It's fun to watch the developments. Unfortunately, it's much easier to see the effects of punishment if compliance happens right away, so punishment is frequently used. You don't notice the effects of positive reinforcement until the next few times the behavior occurs. Reinforcement causes the strength of the behavior to rise. Rate of response is the number of responses per unit of time. Behavior strengthens when rate increases. If they do their homework once a week and you praise them as soon as they do it, if everything else remains the same, and if you see the rate of doing homework increasing to twice a week, then you can conclude that your praise has caused the improvement.

If the teacher assigns busy work, workbook exercises that seem like a waste of time, if it's too hard or unchallenging, then ask the teacher to gear it to the individual needs of your children. Instead of complaining to the principal about useless assignments, when your children come home with valuable projects, then call her and praise her.

Sometimes children spend their precious time on worthwhile hobbies, such as downloading and collecting their favorite music, or joining healthy activities, such as a soccer league or informal bands playing in the basements of their homes. Be thankful. They are better than wasting time with a big load of busy work. Breezing through a load of material with no mistakes is counterproductive. If it means getting a B instead of an A, rather than doing it all, then collecting stamps might be just what the doctor ordered. They'll probably do better in college geography by pursuing their own interests about the world at large.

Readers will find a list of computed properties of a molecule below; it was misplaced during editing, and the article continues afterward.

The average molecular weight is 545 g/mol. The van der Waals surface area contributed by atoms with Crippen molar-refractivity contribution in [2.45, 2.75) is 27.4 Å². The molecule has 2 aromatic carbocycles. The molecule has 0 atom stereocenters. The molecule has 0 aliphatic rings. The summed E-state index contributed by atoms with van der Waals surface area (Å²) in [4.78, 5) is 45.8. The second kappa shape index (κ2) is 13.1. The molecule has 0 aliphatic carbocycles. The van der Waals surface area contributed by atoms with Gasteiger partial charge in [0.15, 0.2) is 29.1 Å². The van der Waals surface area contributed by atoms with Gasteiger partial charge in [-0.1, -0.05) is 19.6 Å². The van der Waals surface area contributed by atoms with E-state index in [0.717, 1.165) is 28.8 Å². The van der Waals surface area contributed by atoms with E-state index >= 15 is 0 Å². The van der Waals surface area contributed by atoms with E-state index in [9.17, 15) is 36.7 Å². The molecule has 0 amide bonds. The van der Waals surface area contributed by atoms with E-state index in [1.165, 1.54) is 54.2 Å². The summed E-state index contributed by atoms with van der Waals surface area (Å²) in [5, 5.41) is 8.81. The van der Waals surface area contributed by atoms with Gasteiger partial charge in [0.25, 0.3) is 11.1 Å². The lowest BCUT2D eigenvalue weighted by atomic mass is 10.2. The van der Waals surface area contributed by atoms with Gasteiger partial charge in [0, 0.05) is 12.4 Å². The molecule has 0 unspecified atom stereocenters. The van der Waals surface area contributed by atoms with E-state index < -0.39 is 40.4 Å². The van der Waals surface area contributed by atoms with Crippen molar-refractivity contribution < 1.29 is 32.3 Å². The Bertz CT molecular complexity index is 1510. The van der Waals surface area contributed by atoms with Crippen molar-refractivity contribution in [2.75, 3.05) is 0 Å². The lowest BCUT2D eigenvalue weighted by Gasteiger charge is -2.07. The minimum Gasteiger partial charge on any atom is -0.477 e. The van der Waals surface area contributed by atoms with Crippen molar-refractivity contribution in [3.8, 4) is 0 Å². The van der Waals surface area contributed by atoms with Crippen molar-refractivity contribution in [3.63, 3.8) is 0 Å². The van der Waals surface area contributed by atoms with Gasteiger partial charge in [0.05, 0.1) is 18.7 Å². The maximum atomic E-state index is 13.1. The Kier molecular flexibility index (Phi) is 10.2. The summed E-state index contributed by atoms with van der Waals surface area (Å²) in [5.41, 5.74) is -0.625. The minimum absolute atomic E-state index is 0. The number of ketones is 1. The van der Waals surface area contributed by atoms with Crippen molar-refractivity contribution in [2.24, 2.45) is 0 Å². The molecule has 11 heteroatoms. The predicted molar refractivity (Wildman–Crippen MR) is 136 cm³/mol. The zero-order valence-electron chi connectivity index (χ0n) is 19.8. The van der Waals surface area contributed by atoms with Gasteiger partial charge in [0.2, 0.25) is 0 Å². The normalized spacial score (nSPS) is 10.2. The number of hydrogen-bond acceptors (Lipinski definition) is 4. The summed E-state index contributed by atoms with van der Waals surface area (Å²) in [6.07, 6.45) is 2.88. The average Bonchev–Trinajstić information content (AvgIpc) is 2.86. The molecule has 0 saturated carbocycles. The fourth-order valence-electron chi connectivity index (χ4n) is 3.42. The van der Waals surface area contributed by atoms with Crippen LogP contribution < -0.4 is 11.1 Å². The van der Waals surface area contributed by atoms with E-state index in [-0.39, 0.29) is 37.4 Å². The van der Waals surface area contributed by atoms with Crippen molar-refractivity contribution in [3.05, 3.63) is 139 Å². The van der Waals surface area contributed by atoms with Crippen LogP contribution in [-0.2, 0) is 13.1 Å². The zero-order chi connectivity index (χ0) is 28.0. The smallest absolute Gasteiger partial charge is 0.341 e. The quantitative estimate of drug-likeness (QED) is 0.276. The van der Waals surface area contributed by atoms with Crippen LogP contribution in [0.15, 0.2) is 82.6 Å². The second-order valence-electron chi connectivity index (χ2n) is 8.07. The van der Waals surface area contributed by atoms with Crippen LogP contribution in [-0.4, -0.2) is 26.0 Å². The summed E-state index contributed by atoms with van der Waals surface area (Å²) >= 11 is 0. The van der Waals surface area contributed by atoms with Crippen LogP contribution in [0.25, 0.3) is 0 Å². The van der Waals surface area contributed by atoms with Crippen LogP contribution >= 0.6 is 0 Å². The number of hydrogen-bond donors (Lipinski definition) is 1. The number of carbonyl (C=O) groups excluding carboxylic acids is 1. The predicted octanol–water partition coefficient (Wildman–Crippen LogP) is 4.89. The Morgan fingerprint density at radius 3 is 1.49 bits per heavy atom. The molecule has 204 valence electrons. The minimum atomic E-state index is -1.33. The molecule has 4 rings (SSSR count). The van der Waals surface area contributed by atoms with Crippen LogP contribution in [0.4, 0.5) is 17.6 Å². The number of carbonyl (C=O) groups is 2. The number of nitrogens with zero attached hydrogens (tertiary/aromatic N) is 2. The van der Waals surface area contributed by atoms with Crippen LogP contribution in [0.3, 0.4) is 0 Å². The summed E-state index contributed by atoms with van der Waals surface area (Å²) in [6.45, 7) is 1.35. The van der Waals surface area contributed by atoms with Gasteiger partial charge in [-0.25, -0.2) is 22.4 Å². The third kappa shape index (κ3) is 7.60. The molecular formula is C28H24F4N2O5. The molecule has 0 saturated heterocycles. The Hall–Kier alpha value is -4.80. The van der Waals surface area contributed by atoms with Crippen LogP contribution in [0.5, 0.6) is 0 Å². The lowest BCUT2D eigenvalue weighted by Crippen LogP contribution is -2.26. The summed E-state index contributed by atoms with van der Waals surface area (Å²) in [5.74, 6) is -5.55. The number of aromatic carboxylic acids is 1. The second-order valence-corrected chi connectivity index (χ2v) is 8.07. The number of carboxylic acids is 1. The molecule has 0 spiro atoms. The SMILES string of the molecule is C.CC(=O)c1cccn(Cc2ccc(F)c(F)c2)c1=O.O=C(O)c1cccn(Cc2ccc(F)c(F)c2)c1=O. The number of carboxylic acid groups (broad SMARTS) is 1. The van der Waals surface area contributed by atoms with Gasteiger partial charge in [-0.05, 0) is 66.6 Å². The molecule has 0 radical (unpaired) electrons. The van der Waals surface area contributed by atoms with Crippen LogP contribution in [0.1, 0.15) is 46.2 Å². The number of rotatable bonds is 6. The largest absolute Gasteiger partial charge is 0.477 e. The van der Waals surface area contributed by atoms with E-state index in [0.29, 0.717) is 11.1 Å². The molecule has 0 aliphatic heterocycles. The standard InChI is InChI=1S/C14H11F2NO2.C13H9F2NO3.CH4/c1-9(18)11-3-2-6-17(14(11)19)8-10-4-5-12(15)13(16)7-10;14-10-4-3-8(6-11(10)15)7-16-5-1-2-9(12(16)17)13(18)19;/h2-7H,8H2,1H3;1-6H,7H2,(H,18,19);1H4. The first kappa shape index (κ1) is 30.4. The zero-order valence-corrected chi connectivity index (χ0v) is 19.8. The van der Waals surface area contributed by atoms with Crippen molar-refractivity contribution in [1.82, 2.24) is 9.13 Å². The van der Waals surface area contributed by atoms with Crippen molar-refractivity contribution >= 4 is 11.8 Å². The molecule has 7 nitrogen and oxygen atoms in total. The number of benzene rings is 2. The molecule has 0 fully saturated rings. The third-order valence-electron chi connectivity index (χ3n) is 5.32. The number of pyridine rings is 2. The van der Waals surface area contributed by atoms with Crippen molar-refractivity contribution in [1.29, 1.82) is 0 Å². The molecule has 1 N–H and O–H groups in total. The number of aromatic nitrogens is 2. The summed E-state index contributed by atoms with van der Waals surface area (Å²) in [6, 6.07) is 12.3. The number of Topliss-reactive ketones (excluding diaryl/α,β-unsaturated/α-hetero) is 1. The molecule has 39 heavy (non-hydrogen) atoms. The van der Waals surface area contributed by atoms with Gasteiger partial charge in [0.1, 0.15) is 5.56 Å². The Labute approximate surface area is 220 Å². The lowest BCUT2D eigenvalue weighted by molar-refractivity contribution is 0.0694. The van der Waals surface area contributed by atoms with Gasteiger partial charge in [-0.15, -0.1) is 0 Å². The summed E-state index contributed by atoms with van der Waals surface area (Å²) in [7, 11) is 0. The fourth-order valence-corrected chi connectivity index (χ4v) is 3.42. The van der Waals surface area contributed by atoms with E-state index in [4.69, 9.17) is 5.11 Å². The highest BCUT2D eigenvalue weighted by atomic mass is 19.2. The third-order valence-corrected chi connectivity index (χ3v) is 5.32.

In conclusion, when you see the effects of your reinforcement, you are reinforced in return. It can make you happier. You can tell your children you are proud of them and you can also be proud of yourself.


Photo used with permission from Wiki Commons.

1 comment:

  1. Thanks for leading me to your blog! (You posted a comment on my blog.) It sounds like we're both Skinnerians and both believe that positive reinforcement could really change the world. I'm bookmarking your blog and looking forward to future posts!